NOTE TO READER: KingsBridge and Dbvisit have entered into a partnership with guest posts going to each others blog.  This post is from Chris Lawless, VP of Product Management.

As Dbvisitors, we talk to a lot of people about Disaster Recovery. At conferences, Oracle events, partner meetings and in day to day life we end up talking about DR all the time. You might call it the world we live in. We often get asked about backups and people inquire if backups are ‘enough’. So let’s talk about it.

Backups! First I have to say that I love RMAN. I remember making scripts to do hot backups, cold backups, full backups, partial backups and having to work around schedules to get this all done. Then Oracle introduced Recovery Manager (RMAN), and each version kept getting better and better. It really simplified the job of the DBA, allowing us to concentrate on thinking about the big picture of backups vs the tedious task of backups. My colleague, Anton Els has a great blog about RMAN and its many uses.Dbvisit Oracle Standby

I recently learned of a great new feature in the Oracle Cloud, the Database Backup Service. You don’t have to learn anything! You just take the RMAN knowledge that you already have and with the Database Backup Service the backups now point to the Oracle Cloud! This is a great way for you to keep multiple backups all in one area, safe and secure in another location and you can start your journey exploring the Oracle Cloud offerings.

Backups are still a fantastic strategy. Make no mistake backups are actually part of a balanced Disaster Recovery (DR) plan. A few months ago I talked about how 3-2-1 plans are very effective when talking about backups and DR.

But here is where they differ. Backups are typically done at certain times of the day or week. You may take a full backup once a week and then combine that full backup with some partial backups every day. There are three major weakness points when it comes to backups.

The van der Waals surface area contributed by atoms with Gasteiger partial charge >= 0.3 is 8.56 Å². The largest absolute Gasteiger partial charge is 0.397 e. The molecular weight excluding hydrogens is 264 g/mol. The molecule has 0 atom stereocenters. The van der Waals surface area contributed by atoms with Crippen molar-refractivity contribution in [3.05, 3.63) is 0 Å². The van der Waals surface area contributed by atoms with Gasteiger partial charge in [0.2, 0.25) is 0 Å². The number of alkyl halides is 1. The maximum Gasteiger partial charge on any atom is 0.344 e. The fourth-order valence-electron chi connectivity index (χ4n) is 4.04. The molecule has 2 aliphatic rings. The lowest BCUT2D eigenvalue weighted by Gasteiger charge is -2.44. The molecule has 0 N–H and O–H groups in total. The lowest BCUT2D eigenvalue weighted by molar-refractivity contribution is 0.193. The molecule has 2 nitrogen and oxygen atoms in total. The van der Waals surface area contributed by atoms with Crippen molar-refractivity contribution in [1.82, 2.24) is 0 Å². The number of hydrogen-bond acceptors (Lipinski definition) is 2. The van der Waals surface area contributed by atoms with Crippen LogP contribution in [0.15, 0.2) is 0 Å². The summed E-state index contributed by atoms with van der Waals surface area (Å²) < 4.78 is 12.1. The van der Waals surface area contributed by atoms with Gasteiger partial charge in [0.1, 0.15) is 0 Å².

The first weakness is that you may not have everything backed up. If you backed up last night and had a disaster today, do you have all of the archive logs since then in order to have a full recovery? It might depend on what type of disaster occurred if you have the archives or not. You might if you had a problem with one server but what if your production data center went down? This is where DR excels.

The second weakness is that if you do have a full backup and all of the relevant archive logs… do you have a machine where you can restore them? Like the above scenario, this might be achievable if it is one server or two but what about the event of a true disaster such as a fire or tornado? Again this is what true DR is all about.

The third area that we can look at is that of time. Can your business meet the SLA (Service Level Agreement) required by your RTO? If you have a good backup… how long will it take to restore from that good backup? Additionally, how long will it take to have all of the archive logs applied? Have you tested this? Have you tested with the production volume and machines?

These are all reasons why having a proper DR plan and a DR solution are required to meet RTO and RPO objectives set by the business. A database backup strategy will not be backing up nightly but will have continuous streaming of the archive logs from the source database to the standby site. This means not worrying about nightly backups as the standby database will be just one archive log behind the source.

There is no need to worry about if you have a database pre created or a server set up. The very nature of the DR site is that everything is already pre-created and running. The only thing you need to do is point your application to the standby site and you are ready to go. No guesswork required. The standby database can even be a Cloud database.

And it goes without mentioning that the standby database could be in a different geographical area so as to avoid weather or natural disasters. As mentioned with backups, we will have to worry about the time needed to restore, but this is not a concern with disaster recovery. The standby database is there waiting for you to turn it on. No need to restore at all.

A bonus feature of having a proper DR database is that you can actually run your backups off of your standby database. This can alleviate pressure from the source database. Use the standby database server’s CPU, memory and resources vs your primary’s.

Having backups is important, but that does not negate the fact that they are not perfect in a true disaster. They are a useful part of a DR plan and using them in conjunction with a standby database will ensure that your business is ready for anything.